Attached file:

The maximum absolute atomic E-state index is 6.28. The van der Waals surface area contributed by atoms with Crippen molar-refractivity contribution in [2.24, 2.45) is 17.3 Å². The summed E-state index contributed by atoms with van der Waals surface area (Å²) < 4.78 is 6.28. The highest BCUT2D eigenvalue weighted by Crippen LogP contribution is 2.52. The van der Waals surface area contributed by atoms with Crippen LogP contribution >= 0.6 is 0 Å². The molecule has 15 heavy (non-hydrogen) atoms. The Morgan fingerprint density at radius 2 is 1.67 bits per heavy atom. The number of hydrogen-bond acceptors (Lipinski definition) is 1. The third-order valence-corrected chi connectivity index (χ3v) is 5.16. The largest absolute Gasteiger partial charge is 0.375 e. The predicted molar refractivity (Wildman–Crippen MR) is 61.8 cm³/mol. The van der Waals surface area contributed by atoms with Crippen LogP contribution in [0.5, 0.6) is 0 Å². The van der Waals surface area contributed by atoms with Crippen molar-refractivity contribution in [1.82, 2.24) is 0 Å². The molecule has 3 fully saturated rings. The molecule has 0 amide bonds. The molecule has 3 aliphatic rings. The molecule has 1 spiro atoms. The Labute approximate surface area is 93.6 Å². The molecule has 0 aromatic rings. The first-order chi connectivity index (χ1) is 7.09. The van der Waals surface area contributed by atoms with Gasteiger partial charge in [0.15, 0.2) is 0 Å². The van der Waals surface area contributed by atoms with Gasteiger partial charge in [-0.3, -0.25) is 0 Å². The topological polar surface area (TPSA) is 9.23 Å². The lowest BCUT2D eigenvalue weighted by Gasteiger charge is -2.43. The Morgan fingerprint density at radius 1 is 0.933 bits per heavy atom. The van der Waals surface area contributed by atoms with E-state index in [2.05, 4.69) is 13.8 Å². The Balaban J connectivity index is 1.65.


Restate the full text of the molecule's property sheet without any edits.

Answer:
The maximum absolute atomic E-state index is 6.28. The van der Waals surface area contributed by atoms with Crippen molar-refractivity contribution in [2.24, 2.45) is 17.3 Å². The summed E-state index contributed by atoms with van der Waals surface area (Å²) < 4.78 is 6.28. The highest BCUT2D eigenvalue weighted by Crippen LogP contribution is 2.52. The van der Waals surface area contributed by atoms with Crippen LogP contribution >= 0.6 is 0 Å². The molecule has 15 heavy (non-hydrogen) atoms. The Morgan fingerprint density at radius 2 is 1.67 bits per heavy atom. The number of hydrogen-bond acceptors (Lipinski definition) is 1. The third-order valence-corrected chi connectivity index (χ3v) is 5.16. The largest absolute Gasteiger partial charge is 0.375 e. The predicted molar refractivity (Wildman–Crippen MR) is 61.8 cm³/mol. The van der Waals surface area contributed by atoms with Crippen LogP contribution in [0.5, 0.6) is 0 Å². The van der Waals surface area contributed by atoms with Crippen molar-refractivity contribution in [1.82, 2.24) is 0 Å². The molecule has 3 fully saturated rings. The molecule has 0 amide bonds. The molecule has 3 aliphatic rings. The molecule has 1 spiro atoms. The Labute approximate surface area is 93.6 Å². The molecule has 0 aromatic rings. The first-order chi connectivity index (χ1) is 7.09. The van der Waals surface area contributed by atoms with Gasteiger partial charge in [0.15, 0.2) is 0 Å². The van der Waals surface area contributed by atoms with Gasteiger partial charge in [-0.3, -0.25) is 0 Å². The topological polar surface area (TPSA) is 9.23 Å². The lowest BCUT2D eigenvalue weighted by Gasteiger charge is -2.43. The Morgan fingerprint density at radius 1 is 0.933 bits per heavy atom. The van der Waals surface area contributed by atoms with E-state index in [2.05, 4.69) is 13.8 Å². The Balaban J connectivity index is 1.65.